Financial services

Poor documentation is risky business for financial advisors

For financial advisors, inaccurate and incomplete documentation is risky business. Whether information is moving in paper or electronic form, poor documentation can extend well beyond the quality of a financial plan or report, and impact compliance, customer service and business reputations.

What is poor documentation? In general terms, it’s anything that prevents the clear presentation of information. It lacks clarity, accuracy or the specificity required to deliver data in either written or electronic form. For financial advisors, it also extends well beyond the documentation itself and can cause risk to their business – whether that risk is centered around compliance, customer service, or business reputations.

In an article titled Bad Writing Costs Businesses Billions, the author takes a look at poor business communication, primarily from a cost and efficiency perspective. While poor documentation can drive these inefficiencies, it’s the ways it can negatively impact the individuals and constituencies businesses serve that may prove more perilous.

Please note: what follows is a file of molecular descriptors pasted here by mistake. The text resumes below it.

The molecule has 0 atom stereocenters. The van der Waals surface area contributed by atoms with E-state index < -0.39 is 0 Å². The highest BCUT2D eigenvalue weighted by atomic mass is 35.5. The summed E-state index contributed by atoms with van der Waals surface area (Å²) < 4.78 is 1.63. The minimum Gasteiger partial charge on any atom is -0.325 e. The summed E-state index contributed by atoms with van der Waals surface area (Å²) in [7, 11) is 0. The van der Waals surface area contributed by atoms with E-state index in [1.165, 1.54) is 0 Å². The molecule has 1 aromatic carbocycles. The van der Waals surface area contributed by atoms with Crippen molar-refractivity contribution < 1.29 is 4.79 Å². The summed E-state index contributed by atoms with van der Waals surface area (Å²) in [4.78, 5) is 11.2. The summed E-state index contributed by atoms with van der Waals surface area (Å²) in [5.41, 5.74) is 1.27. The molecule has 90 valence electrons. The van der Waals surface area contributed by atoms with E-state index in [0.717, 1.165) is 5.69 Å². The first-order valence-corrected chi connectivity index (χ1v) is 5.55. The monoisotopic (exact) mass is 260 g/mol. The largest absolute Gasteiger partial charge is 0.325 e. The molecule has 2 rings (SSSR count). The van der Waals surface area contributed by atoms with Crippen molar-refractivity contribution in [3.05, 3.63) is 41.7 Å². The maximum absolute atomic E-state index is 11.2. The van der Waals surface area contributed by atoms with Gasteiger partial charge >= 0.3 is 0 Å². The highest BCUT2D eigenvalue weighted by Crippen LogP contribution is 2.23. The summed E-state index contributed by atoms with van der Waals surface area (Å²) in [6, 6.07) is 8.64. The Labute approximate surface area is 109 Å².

For industries, like financial services, who are more and more focused on compliance, with consumer protection laws and new regulations enacted to prevent unfair and deceptive acts against consumers, its advisors need to clearly demonstrate that they are serving as fiduciaries who are representing their clients’ best interest, which is where poor documentation can become a major cause of risk.

Compliance challenges, specifically when it comes to financial documentation, are beginning to become top-of-mind within the industry, as recently highlighted in a national survey which found that 48% of financial advisors say they are spending hours documenting the full details of their conversations with clients to help reduce risk.

It’s not surprising then that documentation, as it relates to compliance, is also becoming center stage within more industry associations too, many of whom are adding financial documentation compliance  sessions to their meeting and events agendas. Couple this with a growing list of financial institutions who are using new tech tools, like speech recognition solutions, to help document their work in more efficient and accurate ways, and it’s becoming clear that compliance risk is a top challenge industry-wide.

While all businesses face risk, from economic factors, increased competition, to regulatory change and heightened regulatory scrutiny, poor documentation doesn’t have to be one of them.

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